In all the years I worked for Barack Obama, I didn’t think enough about the burdens of being America’s first Black president – in part because he bore them so gracefully.
There were bracing moments, of course, like the day, relatively early in his campaign for the White House, when Secret Service agents became a constant presence in his life, given the inordinate number of death threats against him.
There were the overtly racist memes about his citizenship and faith and worthiness, fueled by demagogues and social media, that continued throughout his presidency.
There was the startling outburst from a Southern congressman, who shouted “You lie!” during a presidential address to Congress – an intrusion that has since become more common but back then was a stunning departure from civic norms.
Among Obama’s staff, we dealt with these moments mostly as political challenges to navigate. And while he addressed issues of race, Obama rarely spoke, publicly or privately, about the unique pressures he faced personally.
It took someone else to open my eyes and cause me to think more deeply about the extraordinary burden – and responsibility – of being a trailblazer at the highest of heights in a nation where the struggle against racism is ongoing.
In 2009, Obama was considering nominating Sonia Sotomayor, a highly regarded federal appellate judge from New York, for a seat on the US Supreme Court.
If appointed, Sotomayor would become the first Latina on the nation’s highest court. The president asked me to chat with her and assess how she would hold up under the pressures of the confirmation process and that weighty history.
I met with Sotomayor in the Eisenhower Executive Office Building on the White House complex, where she had been spirited for a final round of clandestine interviews. I asked her what, if anything, worried her about the process.
“I worry about not measuring up,” she said, bluntly.
It was instantly clear to me that this brilliant, accomplished judge, who fought her way from poverty in the South Bronx to Princeton and Yale Law School, was talking about more than her own ambitions. As The First, she knew she also would be carrying with her the hopes and aspirations of young Latinas everywhere. Her success would be their inspiration. Her failure would be their setback.
That conversation prompted me to reconsider the unspoken burden the president himself had navigated so well for so long under the most intense spotlight on the planet. The burden was not just racism but the responsibility to measure up, to excel, to shatter stereotypes and to be an impeccable role model in one of the world’s toughest and most consequential jobs.
Watching the episode of CNN’s documentary series “The 2010s” about Obama, I was reminded again of how well he weathered those burdens.
It isn’t that he got everything right. No president does. And there always will be a debate about how much the election of the first Black president contributed to the reactionary backlash that yielded Donald Trump, a divisive and toxic figure who would lead the country in an entirely different direction.
But the history is clear: Obama led the nation through an epic economic crisis and war, passed landmark legislation on health care and strengthened the social safety net, bolstered America’s standing in the world and, in our most painful moments, comforted the nation by speaking eloquently to what Abraham Lincoln called the “better angels of our nature.”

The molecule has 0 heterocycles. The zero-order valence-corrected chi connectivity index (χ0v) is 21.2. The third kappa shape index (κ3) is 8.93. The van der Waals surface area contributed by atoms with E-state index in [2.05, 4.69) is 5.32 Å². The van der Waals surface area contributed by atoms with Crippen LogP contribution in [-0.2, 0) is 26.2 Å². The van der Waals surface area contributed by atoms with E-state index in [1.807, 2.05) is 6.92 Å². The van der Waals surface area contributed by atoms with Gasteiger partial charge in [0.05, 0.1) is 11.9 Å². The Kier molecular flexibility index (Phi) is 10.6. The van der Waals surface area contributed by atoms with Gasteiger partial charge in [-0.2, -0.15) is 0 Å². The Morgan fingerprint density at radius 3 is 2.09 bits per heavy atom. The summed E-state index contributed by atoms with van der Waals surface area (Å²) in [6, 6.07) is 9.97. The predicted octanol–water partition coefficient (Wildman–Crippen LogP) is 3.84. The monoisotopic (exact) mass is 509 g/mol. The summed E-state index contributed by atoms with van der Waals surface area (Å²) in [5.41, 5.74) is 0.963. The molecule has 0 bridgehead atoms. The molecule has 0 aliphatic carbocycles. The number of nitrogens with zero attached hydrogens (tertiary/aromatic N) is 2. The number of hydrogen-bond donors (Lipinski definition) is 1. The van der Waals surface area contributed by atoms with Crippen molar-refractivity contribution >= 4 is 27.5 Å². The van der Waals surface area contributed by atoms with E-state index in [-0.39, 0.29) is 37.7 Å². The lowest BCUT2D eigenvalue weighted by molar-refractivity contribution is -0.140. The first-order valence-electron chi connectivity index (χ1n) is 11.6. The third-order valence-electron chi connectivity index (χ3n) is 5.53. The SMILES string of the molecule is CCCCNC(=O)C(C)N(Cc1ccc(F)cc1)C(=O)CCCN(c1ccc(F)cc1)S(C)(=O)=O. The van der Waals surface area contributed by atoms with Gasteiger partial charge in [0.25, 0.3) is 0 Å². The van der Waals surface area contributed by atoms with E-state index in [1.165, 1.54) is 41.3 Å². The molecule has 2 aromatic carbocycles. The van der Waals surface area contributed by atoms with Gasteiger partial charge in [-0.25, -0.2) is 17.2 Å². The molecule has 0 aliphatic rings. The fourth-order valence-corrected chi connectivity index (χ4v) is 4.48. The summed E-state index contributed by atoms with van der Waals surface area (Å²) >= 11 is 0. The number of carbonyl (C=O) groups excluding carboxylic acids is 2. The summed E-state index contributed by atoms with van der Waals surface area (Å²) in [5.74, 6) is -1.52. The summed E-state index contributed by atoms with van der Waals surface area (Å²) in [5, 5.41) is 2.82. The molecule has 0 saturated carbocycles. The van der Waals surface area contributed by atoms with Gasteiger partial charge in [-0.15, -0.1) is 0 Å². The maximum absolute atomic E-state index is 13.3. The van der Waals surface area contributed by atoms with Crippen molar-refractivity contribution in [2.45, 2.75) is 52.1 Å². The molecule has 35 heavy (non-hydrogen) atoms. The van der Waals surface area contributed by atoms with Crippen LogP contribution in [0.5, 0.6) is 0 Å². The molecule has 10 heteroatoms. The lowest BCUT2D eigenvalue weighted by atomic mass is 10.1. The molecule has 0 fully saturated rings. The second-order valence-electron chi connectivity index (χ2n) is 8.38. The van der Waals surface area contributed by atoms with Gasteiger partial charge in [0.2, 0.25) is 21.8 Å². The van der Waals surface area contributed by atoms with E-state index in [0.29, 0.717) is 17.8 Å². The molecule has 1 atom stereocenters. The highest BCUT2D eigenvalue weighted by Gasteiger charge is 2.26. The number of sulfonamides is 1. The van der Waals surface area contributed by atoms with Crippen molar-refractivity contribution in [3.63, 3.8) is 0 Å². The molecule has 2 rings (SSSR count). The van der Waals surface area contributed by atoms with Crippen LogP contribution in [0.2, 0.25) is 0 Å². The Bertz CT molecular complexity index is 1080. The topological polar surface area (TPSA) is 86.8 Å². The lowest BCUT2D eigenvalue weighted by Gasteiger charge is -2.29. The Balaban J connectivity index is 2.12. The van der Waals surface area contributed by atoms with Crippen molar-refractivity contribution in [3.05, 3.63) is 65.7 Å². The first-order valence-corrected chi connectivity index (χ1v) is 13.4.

Against the relentless pressure of being First and all the anger and resentment that it may have stirred among some fearful of change, Obama was consistently thoughtful, honorable and poised. He carried himself with the comforting authenticity of a man who knows who he is – and never flinched.
When Obama was considering a campaign for president in the fall of 2006, a small group of friends and advisers gathered with him in my office in Chicago to assess a possible race.
Michelle Obama – perhaps the greatest skeptic in the room at that moment about the advisability of such an audacious journey – asked a fundamental question: “Barack, it kind of comes down to this. There are a lot of good, capable people running for president. What do you think you could contribute that the others couldn’t?”
“There are a lot of ways to answer that but one thing I know for sure: The day I raise my hand to take that oath of office as president of the United States,” he said, lifting his right hand, “the world will look at us differently and millions of kids – Black kids, Hispanic kids – will look at themselves differently.”
Two years later, in Chicago’s Grant Park, where Obama claimed victory, I watched a sea of humanity, including Black parents, with tears rolling down their cheeks, as they held their kids aloft to witness the scene.
Jacob Philadelphia, the son of a White House staff member, touches then- President Barack Obama’s hair in the Oval Office of the White House. – Pete Souza/The White House/The New York Times/Redux
And then there was the iconic photo in the Oval Office of five-year-old Jacob Philadelphia, the son of a White House staffer who was leaving the administration. The little boy, who is Black, stood dressed in a shirt and a tie. He had looked up at the president and asked, “Is your hair like mine?” Obama bowed his head toward the boy and told him, “Go ahead, touch it,” which he did.
It was a moving, spontaneous scene captured by the splendid White House photographer Pete Souza. The moment spoke volumes about Obama, his meaning in our history and the unique responsibly he bore.
As the president bowed his head to this little boy, his unspoken message was clear: “Yes, you are like me. Yes, you can dream big dreams.”
Under extraordinary pressures, Obama more than “measured up,” not just as a president but as a role model. As a First.
And for that alone, America will never be the same.
For more CNN news and newsletters create an account at CNN.com
Leave a Reply